Volkswagen says audit finds no sign of forced labour at Xinjiang site – Reuters

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  • VW hires Berlin-based Loening GmBH for Xinjiang audit
  • Audit limited to 197 employees of jointly-owned site
  • Auditor says China data collection challenges well-known

BERLIN, Dec 5 (Reuters) – A Volkswagen-commissioned (VOWG_p.DE) audit of its jointly owned site in Xinijang, China, had found no signs of forced labour, the automaker said on Tuesday, although the auditor added that the challenges of data collection in China were widely known.

The audit, which was carried out by German human rights due diligence firm Loening Human Rights & Responsible Business GmbH, included on-site interviews and inspection of employee contracts and salary payments for the site’s 197 employees.

“The situation in China and Xinjiang and the challenges in collecting data for audits are well known,” Loening’s managing director Markus Loening said in a statement, adding the mandate was limited to the employees of the Urumqi plant, which is a joint venture with SAIC Motors (600104.SS).

Earlier this year, Volkswagen investors demanded that the carmaker request cooperation from SAIC to conduct an independent audit of labour conditions at the site in Xinjiang, a region where rights groups have documented abuses including mass forced labour in detention camps.

Beijing denies any such abuses.

Global index provider MSC (MSCI.N) marked Volkswagen with a ‘red flag’ in its social issue category in November 2022 due to allegations of forced labour in Xinjiang, prompting some investors to drop the stock from their portfolios.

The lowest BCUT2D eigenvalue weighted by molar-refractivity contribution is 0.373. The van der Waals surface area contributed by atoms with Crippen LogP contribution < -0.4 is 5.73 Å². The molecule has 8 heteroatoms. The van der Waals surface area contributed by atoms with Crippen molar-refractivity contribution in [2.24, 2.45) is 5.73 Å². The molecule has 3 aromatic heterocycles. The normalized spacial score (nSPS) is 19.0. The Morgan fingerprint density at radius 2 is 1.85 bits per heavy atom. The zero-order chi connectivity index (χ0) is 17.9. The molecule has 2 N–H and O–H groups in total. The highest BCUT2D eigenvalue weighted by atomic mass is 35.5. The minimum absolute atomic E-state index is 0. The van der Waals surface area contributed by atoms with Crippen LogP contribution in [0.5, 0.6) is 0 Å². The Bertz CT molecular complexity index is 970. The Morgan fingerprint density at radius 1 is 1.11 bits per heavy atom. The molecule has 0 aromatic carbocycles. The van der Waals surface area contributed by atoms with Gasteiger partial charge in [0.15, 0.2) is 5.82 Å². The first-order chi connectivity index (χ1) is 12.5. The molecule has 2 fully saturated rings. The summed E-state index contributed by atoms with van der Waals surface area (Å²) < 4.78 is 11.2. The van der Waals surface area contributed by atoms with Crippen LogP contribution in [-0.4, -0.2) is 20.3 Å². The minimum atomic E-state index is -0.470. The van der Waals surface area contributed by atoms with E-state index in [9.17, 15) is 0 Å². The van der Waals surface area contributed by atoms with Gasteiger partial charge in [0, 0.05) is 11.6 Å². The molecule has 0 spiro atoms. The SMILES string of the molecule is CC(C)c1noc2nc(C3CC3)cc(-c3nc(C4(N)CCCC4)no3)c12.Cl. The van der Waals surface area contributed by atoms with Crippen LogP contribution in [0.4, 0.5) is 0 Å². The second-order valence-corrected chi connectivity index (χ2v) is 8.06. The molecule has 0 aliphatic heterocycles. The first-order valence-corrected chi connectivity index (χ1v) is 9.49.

Loening carried out the audit with two Chinese lawyers from a firm in Shenzhen, Volkswagen said, without naming them.

Beijing has on numerous occasions sought to curb the influence of Western auditors across China.

A U.S. auditor’s office was raided in Beijing earlier this year and reports emerged that China instructed state-owned enterprises to stop using the ‘Big Four’ auditing firms PwC, EY, KPMG and Deloitte.

Volkswagen said the audit was conducted in line with the SA8000 standard, a management systems standard based on international human rights principles which assesses eight areas including child labour, forced labour and health and safety.

Still, the site had not received an official SA8000 certification, Volkswagen added. Loening is not listed on the website of SAI, which crafted the standard, as an accredited body to provide such certifications.

Volkswagen wound down the site’s operations after the pandemic, reducing the number of staff from a peak of 650 to 197, of which just under a quarter are Uyghur. It has denied reports that it has kept the plant open as a condition from Beijing to keep producing across China.

“The employees are paid above average and have little to do,” Loening said, highlighting that the plant, which previously assembled the Santana model, now only handled “technical commissioning and deliveries to the region”.

Volkswagen’s China chief Ralf Brandstaetter said he saw no signs of forced labour when he toured the site in February.

However, his comments drew criticism from some campaigners and a major Volkswagen investor who said ascertaining labour standards in the region was impossible.

Reporting by Victoria Waldersee Editing by Christoph Steitz, Mark Potter and Alexander Smith

Our Standards: The Thomson Reuters Trust Principles.

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Autos correspondent in Germany, covering the industry’s transition to electric vehicles. Previously reported on the impact of the COVID-19 pandemic on the retail sector in South Asia, China and Europe, and wider general news. Formerly at YouGov and Economy, a charity working to produce accessible economics coverage.